Soybean Leaf Diseases

Soybean Leaf Diseases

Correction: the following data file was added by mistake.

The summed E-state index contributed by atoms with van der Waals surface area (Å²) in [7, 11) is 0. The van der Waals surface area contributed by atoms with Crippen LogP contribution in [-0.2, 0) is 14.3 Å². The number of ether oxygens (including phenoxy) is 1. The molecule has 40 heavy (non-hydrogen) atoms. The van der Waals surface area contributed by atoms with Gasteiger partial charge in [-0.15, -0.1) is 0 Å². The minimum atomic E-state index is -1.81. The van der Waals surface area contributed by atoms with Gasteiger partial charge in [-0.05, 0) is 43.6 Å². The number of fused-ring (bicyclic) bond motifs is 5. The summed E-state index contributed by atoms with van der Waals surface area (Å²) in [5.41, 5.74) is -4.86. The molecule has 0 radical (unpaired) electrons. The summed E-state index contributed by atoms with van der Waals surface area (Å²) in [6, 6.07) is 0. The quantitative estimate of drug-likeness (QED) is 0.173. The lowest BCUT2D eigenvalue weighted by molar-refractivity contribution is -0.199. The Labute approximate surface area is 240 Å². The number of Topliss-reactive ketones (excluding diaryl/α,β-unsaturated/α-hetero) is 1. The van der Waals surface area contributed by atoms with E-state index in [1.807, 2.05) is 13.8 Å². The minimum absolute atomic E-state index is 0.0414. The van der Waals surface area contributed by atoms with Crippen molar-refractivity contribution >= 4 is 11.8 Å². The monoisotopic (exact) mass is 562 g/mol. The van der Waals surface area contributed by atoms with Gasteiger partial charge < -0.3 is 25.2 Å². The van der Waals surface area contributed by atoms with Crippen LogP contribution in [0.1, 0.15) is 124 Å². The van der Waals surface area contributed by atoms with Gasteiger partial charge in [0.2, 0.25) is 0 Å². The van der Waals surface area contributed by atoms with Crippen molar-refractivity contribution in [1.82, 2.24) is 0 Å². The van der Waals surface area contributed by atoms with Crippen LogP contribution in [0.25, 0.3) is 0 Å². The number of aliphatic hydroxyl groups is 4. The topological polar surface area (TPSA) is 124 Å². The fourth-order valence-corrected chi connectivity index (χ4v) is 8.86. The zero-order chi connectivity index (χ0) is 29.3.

(Music) Well good afternoon My name is Connie Strunk and I serve as an Extension Plant Pathology Field Specialist in the Sioux Falls Regional Extension Center and I’m going to talk to you today about soybean disease concerns. We’re going to kind of focus on one that’s been kind of hot for South Dakota and that’s Sudden Death Syndrome with soybeans. What it is is it is a soil borne fungal pathogen. Which means you know it’s very slow-moving, it resides in the soil, is not going to move and spread to your entire field overnight. Is going to start out in patches, kind of throughout your field over time innoculum can build up and eventually can spread out, but it’s very slow-moving. Unlike the name of Sudden Death Syndrome. So it attacks the soybeans very early in the growing season. You know just as those soybeans start to emerge and start the emerge and come out, and they’re very young, very vulnerable at that point in time. When it attacks, so it attacks very early, but you’re not going to see those symptoms right away. So it could be unbeknownst to you that your soybeans are being attacked by this pathogen. Over time, you know we fast-forward to the reproductive ages, so we started to have some flowering, some pod fill, that’s when ideally you’re going to start to see some of those foiler symptoms. So you start going to start to see some of the leaves show symptoms of having SDS. So what do you see on those leaves? Well by the time you first start to see symptoms, the path, the pathogen is already producing a toxin. Okay. Within those foiler symptoms, what you’re going to start to see early on, if you catch it early enough on the plant, is some very pale green small circular spots on those leaves, over time they’re going to enlarge, they’re going to darken in color, they will enlarge into like a striking irregular yellow flashing ,a very bold color formation on those leaves. Now that’s the first thing we look for for SDS. You’re going to look for those for the other symptoms. Over time so it’s very suddenly those leaves are going to continue to enlargen, they’re going to turn brown and eventually those leaves will prematurely drop off the plant. So if you’re starting to see those pre-mature leaf drop on that color discoloration on the leaves, chances are you have SDS. But that is not the only thing we look for, we need to take a look at the roots. We are working with the soil borne pathogen so you need to take a look at those soybean roots, pull the plant, if those roots pull out very easy, are rotted and discolored , perhaps you have a plant infected with SDS. But one of the diagnostic markers if you’re taking a look and you see a light blue fungus on those roots, you are probably more than likely than not working with a plant that’s infected with SDS. But we can’t just look at leaves and that blue colored fungus alone. We need to kind of take a look at the pith color, so within that plant you know split that plant, take a look at that pith. If that pith is a white to creamy white in color, chances are it points to being a Sudden Death Syndrome infected plant. Now if you’re looking at the pith color and it’s discolored brown, darkened you have a Brown Stem Rot infected plant which is also a fungal disease common in South Dakota. SDS unfortunately has a few different, few different diseases that mimic SDS here in South Dakota. Brown Stem Rot is one of them. So taking a look at that pith color is very important. I do have pictures in your handouts of what the foliar symptoms will look like on those leaves, on that blue colored fungus, and also that pith color here in the handout. You know so really when we talk about SDS,. well what is the yield loss? Well really truly, it can be anywhere from very minimal to a hundred percent. Kind of depending on how big of a patch, how big of an area has been affected, because again like I said, it’s very slow-moving this soil borne pathogen but when it takes hold and over time if you’re planting varieties that are very susceptible to SDS, you could lose your entire yield in that area that has been infected with SDS. I’m just going to keep moving ahead here. So what kind of infection favors SDS. Well what we have found is cool and wet soils favor SDS infection. If you’ve planted early in the growing season, if your fields perhaps have poor drainage, and unseasonable cool temperatures prior to and during flowering and pod set. Which our temperatures this year kind of fall into that very cool temperatures. We have had again like I said some positive SDS confirmations, which unfortunately are not showing those very vivid striking leaf symptoms. You know we’re talking a lot about textbook. This is in a diet and in an ideal world, what things are going to look like. So knowing that where would you look for SDS? We encourage you to take a look at wet fields. Take a look at fields that have uneven growth and the big one is we’ve seen a correlation with SCN, so if a field has had a known history of SCN take a closer look there for SDS. So how do we manage SDS, well unfortunately foliar fungicides are not going to do it for you. It has no control. It does not work for SDS. Same goes with seed treatments. We have found them to be not effective against SDS management. So what can you do? Well we encourage you to plant later in the spring when those soils are a little bit warmer, a little bit drier. Plant high-yielding SDS resistant varieties. You know manage for soil compaction and again sample and manage for SCN and also harvest your corn fields cleanly. We’ve found that if you’ve had a messy harvest, this pathogen resides on the corn kernels and you’re setting yourself up for further problems. So what is this correlation between SCN and SDS? Well SCN, when it feeds on the roots of the soybean plant causes a wound on that roort which leads as a means of entry into the plant for Sudden Death Syndrome. So we want you to take closer look for fields that have been infected with SCN. What is SCN? It is Soybean Cyst Nematode. It is the most important soybean pest in the world and in the United States. Oftentimes when you’re taking a look at your fields, you’re going to see very few symptoms out there until your numbers start to become pretty heavy. Generally when you’re taking a look at a field you may not see any stunting or yellow discoloration and you’re already having a yield reduction of 10 to 30 percent. When we really start to see those stunted fields and those yellowing looking plants, you’re probably in the area of a 30 to 70 percent yield loss occurring to SCN infection. SCN you can start to see with your naked eye when you pull up the roots and you take a look at the plant. When you look at that roots, she she’s very small very tiny, but the size of a pencil point. You know very tiny but you can see her. She’s very vivid white to kind of a creamy white in color. A very sizeable difference between the nitrogen-fixing nodules, but until you get comfortable looking at cysts on roots you may misdiagnose it for a grain of sand. So she’s very small But once you start going you can see her if you use a hand lens, you can see here very clearly. SCN again is not a new problem to South Dakota. We first found it in 1995 in Union County and last year in 2012 we found SCN in Beadle County. It is up and down, up and down the eastern part of South Dakota in most of our soybean producing counties. We imagine that it’s in other counties. We just have not stumbled across the field or gotten a sample in that is indicated as such. So how do we prevent the spread of SCN? Well, we want to work with sanitation and thinking about SCN can go anywhere soil can move. So you want to prevent the spread of soil SCN. So take a look, disinfect, clean out your tillage equipment, tires even your feet. SCB can spread in small soil peds after you harvested you’re soybean field. Well, not only that but if it goes anywhere, soil can go, wind can move SCN, same with water and animals. So how do we manage for SCN? You want to rotate to non-host crops such as our corn, alfalfa, wheat, and oats. We also encourage you to use resistant varieties, they’re very critical. There used to be a yield drag acclmated to them, but that’s not the case anymore, our varieties have come a long way. We’re not seeing that, there’s the different resisting resistance like the Pekings, the different P-I’s out there. There’s the different race typing and the HG typing. Really the more you know about your field and what’s going on in that area will help you to be able to pick the right tools for you to combat and work with this problem. So to kind of summarize SCN management. Well the first one I would encourage you to do, if you don’t even know if you have an SCN problem or if you do have it, you need to test your soil. Find out what your levels are and if you do have a problem. SCN testing is currently free for South Dakota growers. It is underwritten by the cut by the South Dakota Research and Promotion Council, so I encourage if you’ve not sampled in a number of years, go out and sample. It doesn’t cost you anything but a little bit of your time. Gets a good idea as to what those numbers are. If you’ve sampled in the past, sample again, see how your numbers are holding. Are you using the right type of resistance? You know, what are you doing? Again utilizing resistant varieties. You want to also rotate with non-host crops and prevent the spread of SCN. So again utilize the sampling. Samples can be sent to the diagnostic clinic. We are working with the survey, targeted towards counties that are that appear on the map and the handout that have not identified SCN. So we encourage samples to be set in there, just so we can kind of screen to see if sen is a problem that area. So we can get more education out. The last disease, I’m just going to highlight here quick Phytophthora. It is a root rot. I’ll pass around some plants that are putting them out here, so you can kind of see it. With our cool temperatures and wet early on, our Phytophthora is a root rot. Again at favors that cool, wet weather, poorly drained soils, compacted, heavy clay. Usually you’ll see identification is like a tan to brown chocolate brown lesion that starts at the soil line and moves its way up on the plant. There are some photos in the handout for a little closer identification. So some of the management for Phytophthora would include keeping track of your field history. Have you had a problem with phytophthora or different root rots in the past. You want to plant varieties and utilize different races, preferably if you can stack them together because Phytophthora, there’s many different races out there so it’s starting to combat a lot of the resistance that we do have available to us. You want to select varieties with higher levels of field tolerance. That’s more of our general or generic tolerance out there. Again, you want to improve that soil drainage and utilize the seed, a fungicide seed treatment. If there’s been a known problem with damping off in the past. Any suspected samples regardless of any diseases that we’ve talked about today, can be sent to the diagnostic clinic. Same goes with those SCN samples, so I encourage you to do that. We just want to highlight two websites, and then I’ll wrap up here. If you have not visited iGrow.org, I encourage you to do that and same with our Pest and Crop Newsletter. If you don’t currently receive that you can sign up for that on the website. With that I just want to thank you and we’ll take any questions at this time. That’ll just kind of give a shout out here quick for our SCN day which will be held on August 28th at 6:30 down at the Beresford Research Farm again, that’s August 28th that’s 6:30 working with and talking about Soybean Cyst Nematode education. (Music)